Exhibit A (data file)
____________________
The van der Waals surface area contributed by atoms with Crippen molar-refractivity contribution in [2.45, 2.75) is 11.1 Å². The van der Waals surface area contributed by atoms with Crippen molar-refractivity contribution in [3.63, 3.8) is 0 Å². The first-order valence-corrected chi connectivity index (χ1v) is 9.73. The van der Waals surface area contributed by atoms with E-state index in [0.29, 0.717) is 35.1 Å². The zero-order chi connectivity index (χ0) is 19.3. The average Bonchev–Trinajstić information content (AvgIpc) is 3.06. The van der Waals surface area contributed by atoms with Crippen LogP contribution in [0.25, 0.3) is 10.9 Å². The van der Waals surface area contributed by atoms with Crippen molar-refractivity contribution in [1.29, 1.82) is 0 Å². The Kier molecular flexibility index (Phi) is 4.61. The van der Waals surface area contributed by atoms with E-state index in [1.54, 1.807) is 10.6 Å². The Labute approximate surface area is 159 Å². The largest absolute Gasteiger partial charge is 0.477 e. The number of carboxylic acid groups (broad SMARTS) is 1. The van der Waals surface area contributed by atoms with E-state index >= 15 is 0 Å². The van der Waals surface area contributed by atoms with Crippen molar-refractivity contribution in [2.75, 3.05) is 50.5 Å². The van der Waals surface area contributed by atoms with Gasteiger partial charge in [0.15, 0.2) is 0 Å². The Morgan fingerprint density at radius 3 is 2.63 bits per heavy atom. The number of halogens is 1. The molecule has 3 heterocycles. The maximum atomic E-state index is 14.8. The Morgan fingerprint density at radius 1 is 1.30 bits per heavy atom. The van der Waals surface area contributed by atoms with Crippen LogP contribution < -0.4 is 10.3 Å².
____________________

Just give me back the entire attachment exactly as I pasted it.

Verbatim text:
The van der Waals surface area contributed by atoms with Crippen molar-refractivity contribution in [2.45, 2.75) is 11.1 Å². The van der Waals surface area contributed by atoms with Crippen molar-refractivity contribution in [3.63, 3.8) is 0 Å². The first-order valence-corrected chi connectivity index (χ1v) is 9.73. The van der Waals surface area contributed by atoms with E-state index in [0.29, 0.717) is 35.1 Å². The zero-order chi connectivity index (χ0) is 19.3. The average Bonchev–Trinajstić information content (AvgIpc) is 3.06. The van der Waals surface area contributed by atoms with Crippen LogP contribution in [0.25, 0.3) is 10.9 Å². The van der Waals surface area contributed by atoms with Crippen molar-refractivity contribution in [1.29, 1.82) is 0 Å². The Kier molecular flexibility index (Phi) is 4.61. The van der Waals surface area contributed by atoms with E-state index in [1.54, 1.807) is 10.6 Å². The Labute approximate surface area is 159 Å². The largest absolute Gasteiger partial charge is 0.477 e. The number of carboxylic acid groups (broad SMARTS) is 1. The van der Waals surface area contributed by atoms with E-state index >= 15 is 0 Å². The van der Waals surface area contributed by atoms with Crippen molar-refractivity contribution in [2.75, 3.05) is 50.5 Å². The van der Waals surface area contributed by atoms with Gasteiger partial charge in [0.15, 0.2) is 0 Å². The Morgan fingerprint density at radius 3 is 2.63 bits per heavy atom. The number of halogens is 1. The molecule has 3 heterocycles. The maximum atomic E-state index is 14.8. The Morgan fingerprint density at radius 1 is 1.30 bits per heavy atom. The van der Waals surface area contributed by atoms with Crippen LogP contribution < -0.4 is 10.3 Å².